Cobra Wheeled Light Armoured Vehicle, Turkey July 19, 2008: The Cobra family of light armoured vehicles is manufactured by Otokar Otobus Karoseri Sanayi in Turkey. The Cobra designs incorporate the mechanical components of the HMMWV vehicle from AM General of the USA. Five Cobra vehicles were delivered to the Turkish Army in 1997. Cobra vehicles are in production and in service with the Turkish Army and three have been delivered to the Maldives. There are reports that it has also been exported to Algeria, Bahrain, Nigeria, Pakistan and the United Arab Emirates. In 2007, Slovenia placed an order for ten Cobra vehicles, to be delivered by the end of 2008. The Cobra vehicle also provides the chassis for the Aselsan Modular Armoured Reconnaissance / Surveillance Vehicle (MARS-V), in service with the Turkish Armed Forces. "The Cobra family of vehicles have a compact profile and are easily transportable." A Cobra vehicle has been fitted with the Rafael Overhead Weapon Station (OWS), armed with the Rafael Spike anti-tank missile system. AM General and Otokar have revealed a design for a next-generation Cobra, based on AM General's XM1211 ECV II upgrade of the High Mobility Multipurpose Wheeled Vehicle (HMMWV). 15 ECV II demonstrators have been ordered by the US Army, which are due to begin trials in early 2008. The new vehicle design has: increased ground clearance; a removable parabolic-shaped blast-deflection plate under the crew compartment; a variable-height semi-active suspension system; improved fragment and Improvised Explosive Device (IED) protection and an uprated 186kW GEP SCCS 400 engine. COBRA DESIGN The Cobra family of vehicles have a compact profile and are transportable by aircraft, helicopter, truck and by rail for rapid deployment. The Cobra has an all-welded steel hull with wide, fully opening side and rear doors, allowing rapid exit of the crew when required. The vehicle also features roof hatches and quick-release three-point locking system. The vehicle has a seating capacity between four and 12 depending on the variant and configuration. An optional amphibious kit consists of double hydraulic thrusters with joystick control and closing louvres. The system allows the vehicle to enter water without preparation. "Cobra's monocoque hull structure has optimised body angles and a low silhouette for increased survivability." A two-piece windscreen and wide side glazing provides good visibility under ballistic protection. The windscreen is fitted with an electrical de-icing system. The hull also has all-round vision blocks. An air conditioning system is fitted as standard. Optional equipment includes electrical self recovery winch, Nuclear, Chemical and Biological (NBC) protection kit, infrared driving lamps, smoke grenade dischargers, Night-Vision Goggle (NVG) compatible glazing, fire suppression system, night-vision periscopes for driver and commander and daytime periscopes for driver and commander. ARMAMENT Various types of weapon stations and turrets incorporating 7.62mm or 12.7mm machine guns, 40mm automatic grenade launcher or cannons up to 30mm calibre can be adapted to the Cobra range of vehicles. Sight systems with night vision capability or thermal imaging are available. SELF-PROTECTION The monocoque hull structure has optimised body angles and a low silhouette for increased survivability. Run-flat tyres are a standard feature, allowing the vehicle to continue its mission with deflated tyres. The hull provides all-round protection against infantry rifles and machine guns and artillery shell splinters. The vehicle provides protection against anti-personnel and anti-tank mines and side explosives. Add-on armour kits can be provided if required. Protection of the crew is enhanced by using collapsible seat bases, four-point seat belts and additional composite flooring. PROPULSION Cobra is powered by a turbo diesel V8 engine which provides 190hp. Power to weight ratio is greater than 30hp/t. The vehicle is 4WD with automatic transmission, which is electronically controlled and a two-speed lockable transfer box for increased mobility. "The Cobra vehicle is powered by a turbo diesel V8 engine which provides 190hp." Cobra is equipped with independent suspension and a central tyre inflation system, which allows the tyres to be adjusted while on the move. All mechanical components of COBRA are from the ECV Variant of AM GENERAL's HMMWV, which eases the logistic support in maintenance and spares inventory for forces already operating HMMWVs. The Cobra vehicle has a maximum speed of 115km/h, acceleration of 0 to 60km/h in 13 seconds and a range of 725km. MISSION VARIANTS The Cobra vehicle forms a common platform, which can be adapted for various roles and mission requirements including: armoured personnel carrier, anti-tank vehicle, reconnaissance vehicle, ground surveillance radar vehicle, forward observation vehicle, armoured ambulance, armoured command post, turreted vehicle for 12.7mm machine gun, 25mm cannon, anti-tank guided missiles such as the TOW missile or surface-to-air missiles.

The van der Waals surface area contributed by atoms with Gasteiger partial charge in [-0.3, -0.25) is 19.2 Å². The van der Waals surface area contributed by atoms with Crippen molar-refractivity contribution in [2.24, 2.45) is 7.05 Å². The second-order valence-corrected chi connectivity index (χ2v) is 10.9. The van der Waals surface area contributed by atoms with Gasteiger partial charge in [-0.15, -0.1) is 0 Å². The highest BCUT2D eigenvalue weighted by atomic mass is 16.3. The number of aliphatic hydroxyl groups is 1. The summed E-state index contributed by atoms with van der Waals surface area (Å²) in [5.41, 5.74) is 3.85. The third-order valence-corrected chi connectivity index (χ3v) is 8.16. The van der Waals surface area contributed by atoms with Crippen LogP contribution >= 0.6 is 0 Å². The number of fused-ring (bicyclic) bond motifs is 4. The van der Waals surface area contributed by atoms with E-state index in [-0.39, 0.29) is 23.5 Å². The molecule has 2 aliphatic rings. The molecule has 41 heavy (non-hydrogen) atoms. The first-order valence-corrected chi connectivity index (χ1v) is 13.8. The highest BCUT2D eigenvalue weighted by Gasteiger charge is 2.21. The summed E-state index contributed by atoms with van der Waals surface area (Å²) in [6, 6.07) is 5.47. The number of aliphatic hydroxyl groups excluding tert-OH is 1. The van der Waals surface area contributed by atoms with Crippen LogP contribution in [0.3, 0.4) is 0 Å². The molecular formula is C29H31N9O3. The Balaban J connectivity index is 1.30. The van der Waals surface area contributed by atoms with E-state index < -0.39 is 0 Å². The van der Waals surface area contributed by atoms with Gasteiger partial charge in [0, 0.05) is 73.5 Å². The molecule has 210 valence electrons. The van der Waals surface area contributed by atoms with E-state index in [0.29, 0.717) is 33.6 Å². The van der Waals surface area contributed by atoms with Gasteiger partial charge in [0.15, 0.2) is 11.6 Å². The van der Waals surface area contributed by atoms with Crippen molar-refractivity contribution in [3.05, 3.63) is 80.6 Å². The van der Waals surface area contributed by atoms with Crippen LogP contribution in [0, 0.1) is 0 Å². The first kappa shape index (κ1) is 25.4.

Unmanned aircraft market to soar July 19, 2008: Farnborough Beyond the loud aerial displays at the Farnborough airshow, one of the fastest-growing business areas in defence is a lot quieter and easier to miss. Unmanned aircraft can assist conventional fighter jets. It is the market for small unmanned flying machines. The US already has 5,000, mainly on patrol in Afghanistan and Iraq. Israel makes and deploys them. And the UK is catching on fast. UAVs are controlled remotely by "pilots", either guided elsewhere on the battlefield or invariably from far-away computer screens in for instance Las Vegas or Arizona. In terms of operation, it is not so different from playing a video game - though military-types thoroughly dislike any such comparisons. What defence specialists at Farnborough all seem to agree on is that the military and business demand for UAVs is about to explode, just like the market for satellites in the 1970s. We have a broad range of programmes, most of which I can't talk about Scott Harris, president of Lockheed Martin. Standing in front of a Farnborough stand bristling with UAV hardware, Jim Albaugh, president of Boeing Defence, says UAVs are nothing less than the future of warfare. "It is all about global situational awareness," he says. "You are able to know where your assets are and where your enemies assets are. All this is driving the need for UAVs." EADS defence chief Stefan Zoller says UAVs allow its air force customers to "leapfrog into another dimension". "When you are flying in congested airspace, manned and unmanned can fly together in swarms," he says. "What can be achieved is beyond what we see today in the market." Chris Ames, director of one of the UAV pioneers, the US company General Atomics, supplies the Predator and larger Reaper UAVs to the US and the UK. "They can stay airborne for over 30 hours at a time, their sensors gaining critical intelligence for surveillance and reconnaissance, he explains, describing the aircrafts capabilities. "This information can be acted on by commanders at higher HQ, and conveyed to others on the ground or in the air, so they know what they face and can do something about it." Scott Harris, president of Lockheed Martin, says one benefit of UAVs is that the information they glean can be fully integrated with everything from data from space to what is happening in the field, to form a complete picture. "UAVs are very interesting and complex," he says. "Everybody is working on them and deploying them. Militarians can't get enough of them. We have a broad range of programmes, most of which I can't talk about." One reason he is not talking about it is that UAVs are increasingly carrying weapons, so developments have to remain secret. Yet it seems their increasing use on the battlefield - and in peacetime for mundane tasks such as traffic patrols - is now fully assured.